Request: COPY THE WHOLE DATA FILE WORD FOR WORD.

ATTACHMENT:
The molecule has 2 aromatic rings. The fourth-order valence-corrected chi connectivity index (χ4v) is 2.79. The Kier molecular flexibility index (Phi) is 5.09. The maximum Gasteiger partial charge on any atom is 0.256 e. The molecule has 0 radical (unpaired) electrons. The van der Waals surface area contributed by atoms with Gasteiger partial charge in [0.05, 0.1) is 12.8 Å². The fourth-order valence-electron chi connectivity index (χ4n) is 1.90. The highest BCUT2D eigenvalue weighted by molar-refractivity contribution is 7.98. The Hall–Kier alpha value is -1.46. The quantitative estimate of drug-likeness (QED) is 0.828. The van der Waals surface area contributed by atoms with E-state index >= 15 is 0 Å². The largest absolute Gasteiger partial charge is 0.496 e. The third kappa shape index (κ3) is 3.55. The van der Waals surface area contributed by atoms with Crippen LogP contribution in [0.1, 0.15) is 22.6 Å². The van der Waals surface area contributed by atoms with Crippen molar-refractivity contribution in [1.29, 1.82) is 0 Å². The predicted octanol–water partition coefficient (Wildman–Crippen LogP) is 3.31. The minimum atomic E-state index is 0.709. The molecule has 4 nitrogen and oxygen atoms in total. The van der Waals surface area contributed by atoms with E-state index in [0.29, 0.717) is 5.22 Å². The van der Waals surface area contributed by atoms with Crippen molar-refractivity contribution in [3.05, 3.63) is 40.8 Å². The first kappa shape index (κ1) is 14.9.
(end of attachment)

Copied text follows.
The molecule has 2 aromatic rings. The fourth-order valence-corrected chi connectivity index (χ4v) is 2.79. The Kier molecular flexibility index (Phi) is 5.09. The maximum Gasteiger partial charge on any atom is 0.256 e. The molecule has 0 radical (unpaired) electrons. The van der Waals surface area contributed by atoms with Gasteiger partial charge in [0.05, 0.1) is 12.8 Å². The fourth-order valence-electron chi connectivity index (χ4n) is 1.90. The highest BCUT2D eigenvalue weighted by molar-refractivity contribution is 7.98. The Hall–Kier alpha value is -1.46. The quantitative estimate of drug-likeness (QED) is 0.828. The van der Waals surface area contributed by atoms with E-state index >= 15 is 0 Å². The largest absolute Gasteiger partial charge is 0.496 e. The third kappa shape index (κ3) is 3.55. The van der Waals surface area contributed by atoms with Crippen LogP contribution in [0.1, 0.15) is 22.6 Å². The van der Waals surface area contributed by atoms with Crippen molar-refractivity contribution in [1.29, 1.82) is 0 Å². The predicted octanol–water partition coefficient (Wildman–Crippen LogP) is 3.31. The minimum atomic E-state index is 0.709. The molecule has 4 nitrogen and oxygen atoms in total. The van der Waals surface area contributed by atoms with E-state index in [0.29, 0.717) is 5.22 Å². The van der Waals surface area contributed by atoms with Crippen molar-refractivity contribution in [3.05, 3.63) is 40.8 Å². The first kappa shape index (κ1) is 14.9.